AVault: What are the primary gameplay differences between the original and the sequel? Which of these changes are attributable to the new technology?

Wilson: Where to start? One of the most readily apparent differences is the four playable characters. Each one will play differently, and give the story a unique twist. We are still holding back some major details about the Chosen, but suffice to say the player will feel a real investment in their chosen character. Blood 2 also puts a lot more concentration on the single-player game than Blood did, with story-based, goal-oriented levels, advanced AI that emulates real creature behavior, a highly developed storyline with complex and engaging characters, a worthy and recognizable villain in Gideon, a menacing cast of baddies that throw in a lot of twists on what players might have come to expect from a bad guy, and atmosphere so thick you can cut it with a gore-covered knife. This is, of course, just to name a few things. Of course, some changes come as a result of technology. True 3D with mouselook changes the way 3D games play quite a bit, so much so [that] we are actually trying to overcome the technology through gameplay. We want to keep the same feel of the movement and weapon balance, and translate those things into a new style of gameplay. A tricky maneuver, but one I think we are doing well.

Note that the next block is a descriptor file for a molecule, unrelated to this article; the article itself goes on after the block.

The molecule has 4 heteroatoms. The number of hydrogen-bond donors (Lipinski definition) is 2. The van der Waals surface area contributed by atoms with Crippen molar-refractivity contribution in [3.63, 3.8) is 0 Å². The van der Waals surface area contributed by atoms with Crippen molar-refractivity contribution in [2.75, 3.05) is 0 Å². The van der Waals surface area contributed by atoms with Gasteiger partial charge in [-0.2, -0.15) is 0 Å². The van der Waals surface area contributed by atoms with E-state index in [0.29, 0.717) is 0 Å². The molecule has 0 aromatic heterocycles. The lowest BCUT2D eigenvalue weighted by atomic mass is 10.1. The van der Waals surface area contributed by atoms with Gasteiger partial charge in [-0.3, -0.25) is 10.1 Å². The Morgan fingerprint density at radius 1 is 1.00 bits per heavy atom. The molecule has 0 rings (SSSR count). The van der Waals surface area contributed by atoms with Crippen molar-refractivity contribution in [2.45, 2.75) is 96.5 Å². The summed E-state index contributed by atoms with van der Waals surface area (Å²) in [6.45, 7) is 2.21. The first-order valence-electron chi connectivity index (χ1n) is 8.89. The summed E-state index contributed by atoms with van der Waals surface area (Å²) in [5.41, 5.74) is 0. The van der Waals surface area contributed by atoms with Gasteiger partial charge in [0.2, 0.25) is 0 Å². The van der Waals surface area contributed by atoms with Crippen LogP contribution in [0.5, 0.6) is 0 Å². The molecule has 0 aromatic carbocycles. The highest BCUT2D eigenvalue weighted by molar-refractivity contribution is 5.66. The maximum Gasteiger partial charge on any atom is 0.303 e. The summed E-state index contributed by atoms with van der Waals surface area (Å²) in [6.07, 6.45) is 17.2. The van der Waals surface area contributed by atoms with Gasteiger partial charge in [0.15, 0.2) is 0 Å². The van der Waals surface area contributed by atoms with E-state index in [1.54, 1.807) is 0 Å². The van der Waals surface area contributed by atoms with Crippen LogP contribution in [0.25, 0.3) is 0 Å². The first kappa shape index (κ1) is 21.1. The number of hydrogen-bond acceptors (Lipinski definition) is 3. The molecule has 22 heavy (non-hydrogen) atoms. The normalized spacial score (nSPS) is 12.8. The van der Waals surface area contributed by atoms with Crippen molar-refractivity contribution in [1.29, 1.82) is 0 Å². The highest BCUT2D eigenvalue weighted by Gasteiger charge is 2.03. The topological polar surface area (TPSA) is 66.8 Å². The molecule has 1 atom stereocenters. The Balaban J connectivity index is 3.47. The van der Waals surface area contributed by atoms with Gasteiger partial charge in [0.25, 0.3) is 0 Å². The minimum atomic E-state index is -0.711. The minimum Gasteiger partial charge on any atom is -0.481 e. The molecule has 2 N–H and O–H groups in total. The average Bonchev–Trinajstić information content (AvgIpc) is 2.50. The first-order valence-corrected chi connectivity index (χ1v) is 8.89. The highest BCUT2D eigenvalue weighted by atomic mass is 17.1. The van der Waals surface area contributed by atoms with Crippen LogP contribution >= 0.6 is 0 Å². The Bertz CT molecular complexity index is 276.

AVault: After years working with Build, it must be nice to flex some new technological muscles. What things do you find most liberating about the LithTech Engine, and how are they nourishing the game?

Wilson: Everything is easier. I find myself making engineering requests that would have been near impossible in Build and having my engineers say, "Have it in an hour." Often, stuff that took months of tweaking and finesse in Build comes out the first try. We have been able to transfer some of our Blood code over, mainly for movement and to capture the spirit of some effects. From the level design side of things it was incredibly liberating, at least after that first cognitive leap into 3D design. I spend all my time putting in cool stuff instead of fighting with the engine. Still, I miss Build from time to time. It was a good, fast engine, and level development was faster and in many ways easier, but technology improves, and Build certainly had its day!